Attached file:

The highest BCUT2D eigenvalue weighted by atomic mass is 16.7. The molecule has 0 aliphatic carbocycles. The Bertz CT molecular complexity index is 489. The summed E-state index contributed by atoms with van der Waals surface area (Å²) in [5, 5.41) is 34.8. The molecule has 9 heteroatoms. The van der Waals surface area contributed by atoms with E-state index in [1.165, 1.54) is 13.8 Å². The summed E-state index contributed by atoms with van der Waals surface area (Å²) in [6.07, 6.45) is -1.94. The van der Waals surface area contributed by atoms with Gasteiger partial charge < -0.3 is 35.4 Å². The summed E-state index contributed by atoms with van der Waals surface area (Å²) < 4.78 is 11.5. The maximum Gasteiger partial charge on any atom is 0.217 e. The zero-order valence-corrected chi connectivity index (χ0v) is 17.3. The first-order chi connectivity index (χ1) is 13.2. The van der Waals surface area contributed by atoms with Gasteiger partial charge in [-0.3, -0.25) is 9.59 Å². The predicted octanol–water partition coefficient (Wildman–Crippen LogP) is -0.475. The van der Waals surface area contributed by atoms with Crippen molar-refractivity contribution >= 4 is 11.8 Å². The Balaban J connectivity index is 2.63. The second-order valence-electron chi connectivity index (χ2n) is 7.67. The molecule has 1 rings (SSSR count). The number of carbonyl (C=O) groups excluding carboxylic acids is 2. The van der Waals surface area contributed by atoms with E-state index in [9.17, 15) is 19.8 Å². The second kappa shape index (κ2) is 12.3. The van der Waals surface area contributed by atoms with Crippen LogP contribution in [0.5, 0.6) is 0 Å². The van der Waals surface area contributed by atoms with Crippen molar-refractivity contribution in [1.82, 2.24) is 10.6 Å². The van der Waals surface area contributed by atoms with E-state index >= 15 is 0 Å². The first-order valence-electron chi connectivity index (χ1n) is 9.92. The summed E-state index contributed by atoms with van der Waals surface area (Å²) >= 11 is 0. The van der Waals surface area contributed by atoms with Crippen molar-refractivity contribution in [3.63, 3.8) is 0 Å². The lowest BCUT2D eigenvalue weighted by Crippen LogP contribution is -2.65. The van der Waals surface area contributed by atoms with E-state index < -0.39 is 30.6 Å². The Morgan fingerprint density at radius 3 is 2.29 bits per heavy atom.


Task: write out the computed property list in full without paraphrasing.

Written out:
The highest BCUT2D eigenvalue weighted by atomic mass is 16.7. The molecule has 0 aliphatic carbocycles. The Bertz CT molecular complexity index is 489. The summed E-state index contributed by atoms with van der Waals surface area (Å²) in [5, 5.41) is 34.8. The molecule has 9 heteroatoms. The van der Waals surface area contributed by atoms with E-state index in [1.165, 1.54) is 13.8 Å². The summed E-state index contributed by atoms with van der Waals surface area (Å²) in [6.07, 6.45) is -1.94. The van der Waals surface area contributed by atoms with Gasteiger partial charge < -0.3 is 35.4 Å². The summed E-state index contributed by atoms with van der Waals surface area (Å²) < 4.78 is 11.5. The maximum Gasteiger partial charge on any atom is 0.217 e. The zero-order valence-corrected chi connectivity index (χ0v) is 17.3. The first-order chi connectivity index (χ1) is 13.2. The van der Waals surface area contributed by atoms with Gasteiger partial charge in [-0.3, -0.25) is 9.59 Å². The predicted octanol–water partition coefficient (Wildman–Crippen LogP) is -0.475. The van der Waals surface area contributed by atoms with Crippen molar-refractivity contribution >= 4 is 11.8 Å². The Balaban J connectivity index is 2.63. The second-order valence-electron chi connectivity index (χ2n) is 7.67. The molecule has 1 rings (SSSR count). The number of carbonyl (C=O) groups excluding carboxylic acids is 2. The van der Waals surface area contributed by atoms with E-state index in [9.17, 15) is 19.8 Å². The second kappa shape index (κ2) is 12.3. The van der Waals surface area contributed by atoms with Crippen LogP contribution in [0.5, 0.6) is 0 Å². The van der Waals surface area contributed by atoms with Crippen molar-refractivity contribution in [1.82, 2.24) is 10.6 Å². The van der Waals surface area contributed by atoms with E-state index >= 15 is 0 Å². The first-order valence-electron chi connectivity index (χ1n) is 9.92. The summed E-state index contributed by atoms with van der Waals surface area (Å²) >= 11 is 0. The van der Waals surface area contributed by atoms with Crippen molar-refractivity contribution in [3.63, 3.8) is 0 Å². The lowest BCUT2D eigenvalue weighted by Crippen LogP contribution is -2.65. The van der Waals surface area contributed by atoms with E-state index < -0.39 is 30.6 Å². The Morgan fingerprint density at radius 3 is 2.29 bits per heavy atom.